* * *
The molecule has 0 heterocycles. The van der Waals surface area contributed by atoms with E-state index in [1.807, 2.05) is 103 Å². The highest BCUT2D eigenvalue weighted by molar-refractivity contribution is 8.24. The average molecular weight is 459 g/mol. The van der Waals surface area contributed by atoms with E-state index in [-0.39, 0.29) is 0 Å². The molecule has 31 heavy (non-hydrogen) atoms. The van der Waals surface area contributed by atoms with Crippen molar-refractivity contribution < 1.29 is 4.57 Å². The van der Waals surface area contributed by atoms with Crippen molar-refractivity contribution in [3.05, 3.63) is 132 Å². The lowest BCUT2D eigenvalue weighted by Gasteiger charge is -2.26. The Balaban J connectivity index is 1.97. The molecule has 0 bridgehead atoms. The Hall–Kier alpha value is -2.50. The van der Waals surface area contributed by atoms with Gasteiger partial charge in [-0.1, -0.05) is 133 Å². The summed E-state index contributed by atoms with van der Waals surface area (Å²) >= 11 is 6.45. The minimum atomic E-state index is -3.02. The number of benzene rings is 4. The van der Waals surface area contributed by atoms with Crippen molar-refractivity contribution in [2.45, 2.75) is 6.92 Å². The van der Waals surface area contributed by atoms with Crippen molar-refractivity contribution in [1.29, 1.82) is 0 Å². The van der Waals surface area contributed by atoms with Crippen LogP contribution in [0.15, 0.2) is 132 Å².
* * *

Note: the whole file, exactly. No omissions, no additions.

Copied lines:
The molecule has 0 heterocycles. The van der Waals surface area contributed by atoms with E-state index in [1.807, 2.05) is 103 Å². The highest BCUT2D eigenvalue weighted by molar-refractivity contribution is 8.24. The average molecular weight is 459 g/mol. The van der Waals surface area contributed by atoms with E-state index in [-0.39, 0.29) is 0 Å². The molecule has 31 heavy (non-hydrogen) atoms. The van der Waals surface area contributed by atoms with Crippen molar-refractivity contribution < 1.29 is 4.57 Å². The van der Waals surface area contributed by atoms with Crippen molar-refractivity contribution in [3.05, 3.63) is 132 Å². The lowest BCUT2D eigenvalue weighted by Gasteiger charge is -2.26. The Balaban J connectivity index is 1.97. The molecule has 0 bridgehead atoms. The Hall–Kier alpha value is -2.50. The van der Waals surface area contributed by atoms with Gasteiger partial charge in [-0.1, -0.05) is 133 Å². The summed E-state index contributed by atoms with van der Waals surface area (Å²) >= 11 is 6.45. The minimum atomic E-state index is -3.02. The number of benzene rings is 4. The van der Waals surface area contributed by atoms with Crippen molar-refractivity contribution in [2.45, 2.75) is 6.92 Å². The van der Waals surface area contributed by atoms with Crippen molar-refractivity contribution in [1.29, 1.82) is 0 Å². The van der Waals surface area contributed by atoms with Crippen LogP contribution in [0.15, 0.2) is 132 Å².